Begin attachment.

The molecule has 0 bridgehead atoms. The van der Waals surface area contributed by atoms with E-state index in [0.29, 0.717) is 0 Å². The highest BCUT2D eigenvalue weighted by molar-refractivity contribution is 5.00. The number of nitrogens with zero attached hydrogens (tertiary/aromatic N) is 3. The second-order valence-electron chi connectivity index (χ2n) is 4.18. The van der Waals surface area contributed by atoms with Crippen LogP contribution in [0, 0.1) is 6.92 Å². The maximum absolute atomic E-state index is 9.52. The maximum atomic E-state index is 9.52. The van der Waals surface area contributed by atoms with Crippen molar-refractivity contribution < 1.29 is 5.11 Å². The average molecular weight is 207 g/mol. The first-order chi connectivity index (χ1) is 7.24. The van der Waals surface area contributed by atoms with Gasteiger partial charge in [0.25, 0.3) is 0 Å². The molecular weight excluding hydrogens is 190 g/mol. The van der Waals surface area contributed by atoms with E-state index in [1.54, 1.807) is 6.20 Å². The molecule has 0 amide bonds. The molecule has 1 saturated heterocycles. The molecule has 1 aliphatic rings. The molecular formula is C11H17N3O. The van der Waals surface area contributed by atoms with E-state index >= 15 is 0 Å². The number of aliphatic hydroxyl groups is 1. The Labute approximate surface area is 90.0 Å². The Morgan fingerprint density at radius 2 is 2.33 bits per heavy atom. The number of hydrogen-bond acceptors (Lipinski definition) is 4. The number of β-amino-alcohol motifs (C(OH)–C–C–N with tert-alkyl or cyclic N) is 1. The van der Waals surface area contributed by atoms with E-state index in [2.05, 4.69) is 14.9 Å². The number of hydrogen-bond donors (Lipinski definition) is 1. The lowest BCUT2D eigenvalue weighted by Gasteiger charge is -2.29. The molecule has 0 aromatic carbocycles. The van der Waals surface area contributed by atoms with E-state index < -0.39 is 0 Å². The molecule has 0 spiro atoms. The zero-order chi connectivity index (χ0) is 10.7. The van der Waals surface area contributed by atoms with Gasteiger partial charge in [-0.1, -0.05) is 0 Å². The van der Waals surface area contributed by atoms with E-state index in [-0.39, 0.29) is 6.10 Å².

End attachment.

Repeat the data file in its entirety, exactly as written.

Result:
The molecule has 0 bridgehead atoms. The van der Waals surface area contributed by atoms with E-state index in [0.29, 0.717) is 0 Å². The highest BCUT2D eigenvalue weighted by molar-refractivity contribution is 5.00. The number of nitrogens with zero attached hydrogens (tertiary/aromatic N) is 3. The second-order valence-electron chi connectivity index (χ2n) is 4.18. The van der Waals surface area contributed by atoms with Crippen LogP contribution in [0, 0.1) is 6.92 Å². The maximum absolute atomic E-state index is 9.52. The maximum atomic E-state index is 9.52. The van der Waals surface area contributed by atoms with Crippen molar-refractivity contribution < 1.29 is 5.11 Å². The average molecular weight is 207 g/mol. The first-order chi connectivity index (χ1) is 7.24. The van der Waals surface area contributed by atoms with Gasteiger partial charge in [0.25, 0.3) is 0 Å². The molecular weight excluding hydrogens is 190 g/mol. The van der Waals surface area contributed by atoms with E-state index in [1.54, 1.807) is 6.20 Å². The molecule has 0 amide bonds. The molecule has 1 saturated heterocycles. The molecule has 1 aliphatic rings. The molecular formula is C11H17N3O. The van der Waals surface area contributed by atoms with E-state index >= 15 is 0 Å². The number of aliphatic hydroxyl groups is 1. The Labute approximate surface area is 90.0 Å². The Morgan fingerprint density at radius 2 is 2.33 bits per heavy atom. The number of hydrogen-bond acceptors (Lipinski definition) is 4. The number of β-amino-alcohol motifs (C(OH)–C–C–N with tert-alkyl or cyclic N) is 1. The van der Waals surface area contributed by atoms with E-state index in [2.05, 4.69) is 14.9 Å². The number of hydrogen-bond donors (Lipinski definition) is 1. The lowest BCUT2D eigenvalue weighted by Gasteiger charge is -2.29. The molecule has 0 aromatic carbocycles. The van der Waals surface area contributed by atoms with E-state index < -0.39 is 0 Å². The molecule has 0 spiro atoms. The zero-order chi connectivity index (χ0) is 10.7. The van der Waals surface area contributed by atoms with Gasteiger partial charge in [-0.1, -0.05) is 0 Å². The van der Waals surface area contributed by atoms with E-state index in [-0.39, 0.29) is 6.10 Å².